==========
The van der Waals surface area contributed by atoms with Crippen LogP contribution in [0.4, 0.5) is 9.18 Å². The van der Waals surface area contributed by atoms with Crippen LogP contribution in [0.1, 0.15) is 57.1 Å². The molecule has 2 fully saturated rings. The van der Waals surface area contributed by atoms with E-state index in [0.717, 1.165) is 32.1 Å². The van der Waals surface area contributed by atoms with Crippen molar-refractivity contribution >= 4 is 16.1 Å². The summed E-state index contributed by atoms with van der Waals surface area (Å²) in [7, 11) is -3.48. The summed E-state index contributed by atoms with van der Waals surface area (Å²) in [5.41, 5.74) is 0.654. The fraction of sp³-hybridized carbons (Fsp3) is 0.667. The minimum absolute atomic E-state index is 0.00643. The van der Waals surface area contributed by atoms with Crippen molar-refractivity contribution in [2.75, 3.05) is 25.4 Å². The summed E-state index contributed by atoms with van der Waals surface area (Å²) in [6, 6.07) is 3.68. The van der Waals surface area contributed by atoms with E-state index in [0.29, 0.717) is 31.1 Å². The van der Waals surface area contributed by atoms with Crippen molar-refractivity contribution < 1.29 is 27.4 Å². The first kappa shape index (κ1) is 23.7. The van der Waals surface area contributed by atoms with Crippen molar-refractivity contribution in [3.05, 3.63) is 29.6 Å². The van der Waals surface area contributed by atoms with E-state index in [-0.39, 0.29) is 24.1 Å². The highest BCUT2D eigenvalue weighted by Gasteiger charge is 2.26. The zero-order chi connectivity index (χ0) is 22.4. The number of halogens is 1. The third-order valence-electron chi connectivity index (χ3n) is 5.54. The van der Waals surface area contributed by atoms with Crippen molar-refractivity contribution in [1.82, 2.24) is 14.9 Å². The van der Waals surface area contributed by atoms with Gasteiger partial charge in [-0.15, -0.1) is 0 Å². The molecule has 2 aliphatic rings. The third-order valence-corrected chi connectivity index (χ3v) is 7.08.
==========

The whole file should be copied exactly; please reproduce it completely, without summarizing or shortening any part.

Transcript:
The van der Waals surface area contributed by atoms with Crippen LogP contribution in [0.4, 0.5) is 9.18 Å². The van der Waals surface area contributed by atoms with Crippen LogP contribution in [0.1, 0.15) is 57.1 Å². The molecule has 2 fully saturated rings. The van der Waals surface area contributed by atoms with E-state index in [0.717, 1.165) is 32.1 Å². The van der Waals surface area contributed by atoms with Crippen molar-refractivity contribution >= 4 is 16.1 Å². The summed E-state index contributed by atoms with van der Waals surface area (Å²) in [7, 11) is -3.48. The summed E-state index contributed by atoms with van der Waals surface area (Å²) in [5.41, 5.74) is 0.654. The fraction of sp³-hybridized carbons (Fsp3) is 0.667. The minimum absolute atomic E-state index is 0.00643. The van der Waals surface area contributed by atoms with Crippen molar-refractivity contribution in [2.75, 3.05) is 25.4 Å². The summed E-state index contributed by atoms with van der Waals surface area (Å²) in [6, 6.07) is 3.68. The van der Waals surface area contributed by atoms with E-state index in [0.29, 0.717) is 31.1 Å². The van der Waals surface area contributed by atoms with Crippen molar-refractivity contribution < 1.29 is 27.4 Å². The first kappa shape index (κ1) is 23.7. The van der Waals surface area contributed by atoms with Crippen molar-refractivity contribution in [3.05, 3.63) is 29.6 Å². The van der Waals surface area contributed by atoms with E-state index in [-0.39, 0.29) is 24.1 Å². The highest BCUT2D eigenvalue weighted by Gasteiger charge is 2.26. The zero-order chi connectivity index (χ0) is 22.4. The number of halogens is 1. The third-order valence-electron chi connectivity index (χ3n) is 5.54. The van der Waals surface area contributed by atoms with Crippen molar-refractivity contribution in [1.82, 2.24) is 14.9 Å². The van der Waals surface area contributed by atoms with Gasteiger partial charge in [-0.15, -0.1) is 0 Å². The molecule has 2 aliphatic rings. The third-order valence-corrected chi connectivity index (χ3v) is 7.08.